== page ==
First the wife, now the husband

Published: November 11, 2013 at 1:09am

Alaine and Peter Apap Bologna, breaking a lance for ‘Joseph and Michelle’ by defending the indefensible on Facebook. Have they no dignity and self-respect, or have they sold it for the crumbs that might fall off the power station table?

You’ll have to left-click on the images to read them.

Peter Apap Bologna

Alaine Apap Bologna

40 Comments Comment

  1. admin says:

    Here’s one who voted for them but doesn’t feel the need to defend this giant scam:

    Of course, she should have seen it coming, but there you go. Love is blind.

    • Antoine Vella says:

      For some reason the gravy train has not made a stop at Josanne Cassar’s station. Strange.

      • Last Post says:

        There’s still time for the train to make its stop at Josanne’s station. If need be on its return journey.

    • mm says:

      Reference is made to the article’s line on “preferential tax rates and VIP status when travelling”. The people purchasing the passport are millionaires so they already travel VIP. Secondly they will have preferential tax rates because they will not pay tax here in Malta; although they are citizens, they do not reside in Malta.

  2. Pisces says:

    The government is not going to give a toss whether we think it is right or wrong. It had everything planned before the election, and promises have to be kept now to these foreigners with loads of cash.

  3. Matt says:

    Who would have thought that ‘Malta Taghna Lkoll’ chants were not only addressed to the blind crowds in his meetings, but also to those heinous notorious foreigners whom he had enchanted in entering into pre-electoral deals with him?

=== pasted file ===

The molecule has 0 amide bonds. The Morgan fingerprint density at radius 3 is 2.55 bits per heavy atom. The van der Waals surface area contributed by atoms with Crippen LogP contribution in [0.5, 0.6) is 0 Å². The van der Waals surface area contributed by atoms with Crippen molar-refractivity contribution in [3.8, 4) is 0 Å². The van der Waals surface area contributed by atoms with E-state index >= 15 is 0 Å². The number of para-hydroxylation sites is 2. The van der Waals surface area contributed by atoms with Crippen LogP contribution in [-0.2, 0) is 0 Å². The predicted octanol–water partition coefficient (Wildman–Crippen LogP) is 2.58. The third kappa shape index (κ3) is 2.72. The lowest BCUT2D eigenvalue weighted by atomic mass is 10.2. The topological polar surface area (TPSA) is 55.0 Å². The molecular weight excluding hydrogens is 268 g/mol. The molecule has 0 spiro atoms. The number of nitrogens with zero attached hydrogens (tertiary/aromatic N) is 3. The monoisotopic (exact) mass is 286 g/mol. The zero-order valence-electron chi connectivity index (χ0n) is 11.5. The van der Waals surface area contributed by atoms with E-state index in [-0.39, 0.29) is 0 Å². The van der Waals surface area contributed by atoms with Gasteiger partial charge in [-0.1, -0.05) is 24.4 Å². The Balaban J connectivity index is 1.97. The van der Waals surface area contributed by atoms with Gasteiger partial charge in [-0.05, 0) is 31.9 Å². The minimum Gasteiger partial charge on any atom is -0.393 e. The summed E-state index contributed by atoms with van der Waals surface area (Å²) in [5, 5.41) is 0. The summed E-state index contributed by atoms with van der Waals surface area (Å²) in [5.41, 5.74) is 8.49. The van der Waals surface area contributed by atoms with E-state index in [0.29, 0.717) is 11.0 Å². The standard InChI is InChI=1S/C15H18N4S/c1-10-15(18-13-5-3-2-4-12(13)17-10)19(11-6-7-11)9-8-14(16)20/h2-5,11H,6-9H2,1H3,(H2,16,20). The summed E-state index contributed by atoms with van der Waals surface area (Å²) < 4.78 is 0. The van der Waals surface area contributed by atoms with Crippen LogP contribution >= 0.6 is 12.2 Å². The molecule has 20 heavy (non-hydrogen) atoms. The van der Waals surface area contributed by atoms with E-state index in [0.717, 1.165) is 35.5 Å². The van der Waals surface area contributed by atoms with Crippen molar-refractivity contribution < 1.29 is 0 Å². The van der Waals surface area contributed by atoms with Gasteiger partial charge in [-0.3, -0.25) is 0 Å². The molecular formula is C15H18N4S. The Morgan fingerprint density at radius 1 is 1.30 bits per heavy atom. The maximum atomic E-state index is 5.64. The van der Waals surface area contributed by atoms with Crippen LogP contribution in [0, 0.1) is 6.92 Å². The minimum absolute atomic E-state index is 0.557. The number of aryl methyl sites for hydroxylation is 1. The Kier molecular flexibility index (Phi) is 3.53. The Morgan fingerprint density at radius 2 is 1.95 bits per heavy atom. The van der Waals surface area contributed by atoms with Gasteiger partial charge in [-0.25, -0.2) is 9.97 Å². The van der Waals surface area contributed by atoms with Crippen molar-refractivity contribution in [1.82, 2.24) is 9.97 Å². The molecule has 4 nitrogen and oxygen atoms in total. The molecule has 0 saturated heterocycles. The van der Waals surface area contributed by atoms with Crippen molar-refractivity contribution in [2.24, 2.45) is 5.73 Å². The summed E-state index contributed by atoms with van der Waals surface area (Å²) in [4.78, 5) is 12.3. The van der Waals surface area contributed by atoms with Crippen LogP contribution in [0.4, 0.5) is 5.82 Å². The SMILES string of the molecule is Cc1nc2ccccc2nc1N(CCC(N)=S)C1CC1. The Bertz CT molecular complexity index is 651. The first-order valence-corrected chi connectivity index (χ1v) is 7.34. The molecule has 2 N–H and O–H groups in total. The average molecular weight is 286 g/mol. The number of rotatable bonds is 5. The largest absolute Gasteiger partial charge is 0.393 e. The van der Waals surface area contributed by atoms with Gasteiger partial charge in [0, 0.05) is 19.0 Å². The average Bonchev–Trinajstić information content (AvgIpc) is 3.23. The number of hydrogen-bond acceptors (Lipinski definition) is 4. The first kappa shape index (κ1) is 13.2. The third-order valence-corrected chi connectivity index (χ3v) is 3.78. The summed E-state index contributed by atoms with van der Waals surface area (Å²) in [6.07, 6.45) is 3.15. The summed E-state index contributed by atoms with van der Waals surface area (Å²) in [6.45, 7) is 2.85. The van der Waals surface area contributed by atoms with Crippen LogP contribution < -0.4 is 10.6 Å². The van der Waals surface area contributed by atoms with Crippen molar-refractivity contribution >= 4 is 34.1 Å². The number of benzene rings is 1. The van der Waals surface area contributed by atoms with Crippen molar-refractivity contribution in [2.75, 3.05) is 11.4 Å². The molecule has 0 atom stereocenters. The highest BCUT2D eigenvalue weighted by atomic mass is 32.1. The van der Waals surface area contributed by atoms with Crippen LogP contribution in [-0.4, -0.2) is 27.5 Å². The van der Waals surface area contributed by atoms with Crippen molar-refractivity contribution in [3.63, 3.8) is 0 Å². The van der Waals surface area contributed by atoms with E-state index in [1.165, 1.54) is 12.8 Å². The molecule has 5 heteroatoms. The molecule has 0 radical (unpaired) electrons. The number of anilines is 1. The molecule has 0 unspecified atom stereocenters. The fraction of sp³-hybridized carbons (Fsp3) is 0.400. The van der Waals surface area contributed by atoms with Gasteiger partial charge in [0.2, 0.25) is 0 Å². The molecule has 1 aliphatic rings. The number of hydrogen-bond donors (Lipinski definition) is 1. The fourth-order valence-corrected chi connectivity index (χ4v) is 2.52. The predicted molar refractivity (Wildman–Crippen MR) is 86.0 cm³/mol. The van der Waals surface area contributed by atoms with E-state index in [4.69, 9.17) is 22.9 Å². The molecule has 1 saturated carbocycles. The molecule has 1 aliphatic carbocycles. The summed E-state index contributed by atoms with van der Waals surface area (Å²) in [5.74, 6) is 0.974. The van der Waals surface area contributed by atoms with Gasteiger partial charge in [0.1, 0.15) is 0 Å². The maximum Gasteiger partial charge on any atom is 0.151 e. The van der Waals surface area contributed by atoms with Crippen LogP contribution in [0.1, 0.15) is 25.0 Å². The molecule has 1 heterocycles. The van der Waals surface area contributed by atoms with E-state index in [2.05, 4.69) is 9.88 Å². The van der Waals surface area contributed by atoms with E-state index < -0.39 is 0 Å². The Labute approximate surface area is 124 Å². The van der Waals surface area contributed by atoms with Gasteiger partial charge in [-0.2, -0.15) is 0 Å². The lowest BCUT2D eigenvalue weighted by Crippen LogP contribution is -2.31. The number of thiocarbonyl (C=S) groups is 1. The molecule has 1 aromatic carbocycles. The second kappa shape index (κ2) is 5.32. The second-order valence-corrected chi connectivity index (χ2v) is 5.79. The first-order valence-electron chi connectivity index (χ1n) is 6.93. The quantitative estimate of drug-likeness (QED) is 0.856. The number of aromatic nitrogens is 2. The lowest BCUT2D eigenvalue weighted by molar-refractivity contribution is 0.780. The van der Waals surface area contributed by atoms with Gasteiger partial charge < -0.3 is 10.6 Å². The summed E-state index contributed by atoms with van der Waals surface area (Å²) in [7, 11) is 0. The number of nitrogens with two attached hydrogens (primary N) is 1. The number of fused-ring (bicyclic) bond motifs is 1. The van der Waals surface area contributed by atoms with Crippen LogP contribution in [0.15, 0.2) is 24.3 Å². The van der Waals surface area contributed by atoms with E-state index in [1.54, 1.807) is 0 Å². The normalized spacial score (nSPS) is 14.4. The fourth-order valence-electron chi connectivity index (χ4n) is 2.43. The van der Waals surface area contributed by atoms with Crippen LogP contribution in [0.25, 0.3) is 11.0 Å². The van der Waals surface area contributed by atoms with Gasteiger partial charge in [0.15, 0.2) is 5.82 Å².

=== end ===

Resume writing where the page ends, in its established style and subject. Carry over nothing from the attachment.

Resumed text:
Imagine them sitting in their couch watching Muscat on TV shouting ‘Malta Taghna Lkoll’ and addressing it to them as well. They would have smirked as the hopeless romantics jumped up and waved flags in the crowd.

    • La Redoute says:

      I did and so did many others.

      You’ve got it backwards. Muscat didn’t charm financiers and political maneuverers into a pre-electoral deal. THEY worked HIM into a deal, flattering his vanity and allowing him to think he’s leading the charge.

  4. JoeS says:

    Alaine Apap Bologna, please give us the name of one European country from which we can buy citizenship without having set foot there for a single day.

  5. edgar says:

    Sorry Daphne but the Apap Bolognas will be taking more than crumbs from the power station project.

    Bin nejk taghom kollha, they ended up praising a PL party and selling their soul for some pieces of silver

    Insomma il-qahba milli ikollha ittik.

    [Daphne – My reference to crumbs from the power station table was re Peter and Alaine and nobody else.]

  6. Dissident says:

    All together now: “Pimps, thieves and scoundrels”

  7. Freedom5 says:

    The argument that the proposed regulator, Mr Godwin Grima, should placate the opposition is so banal. What if he resigns/is removed months into his job because he disagrees with the way things are being done?

    What if the regulator is then replaced by the Godfrey Grima type instead? Would this placate the opposition? How naive.

    • La Redoute says:

      It’s not irregularities within the scheme that are at issue. It’s the irregularity of the scheme itself.

    • Jozef says:

      If the regulator won’t have the instruments to check the operator, it’s useless.

      Henley won’t even be required to provide documentation, not even an applicant’s police record, Muscat’s just buying time.

      • La Redoute says:

        That’s just it, isn’t it? The three-man committee will not have access to each and every application and all the attendant documentation, prior to a final decision on the case. What, then, would be the point of having Henley and Partners managing the scheme?

        Nor can the three-man committee override the final decision taken by the Minister himself.

  8. Johannes` says:

    The speed with which this bill is going through parliament is proof enough that the power station deal with the Chinese hinges entirely on this bill going through and Chinese getting access to Europe. Public opinion will have no bearing whatsoever.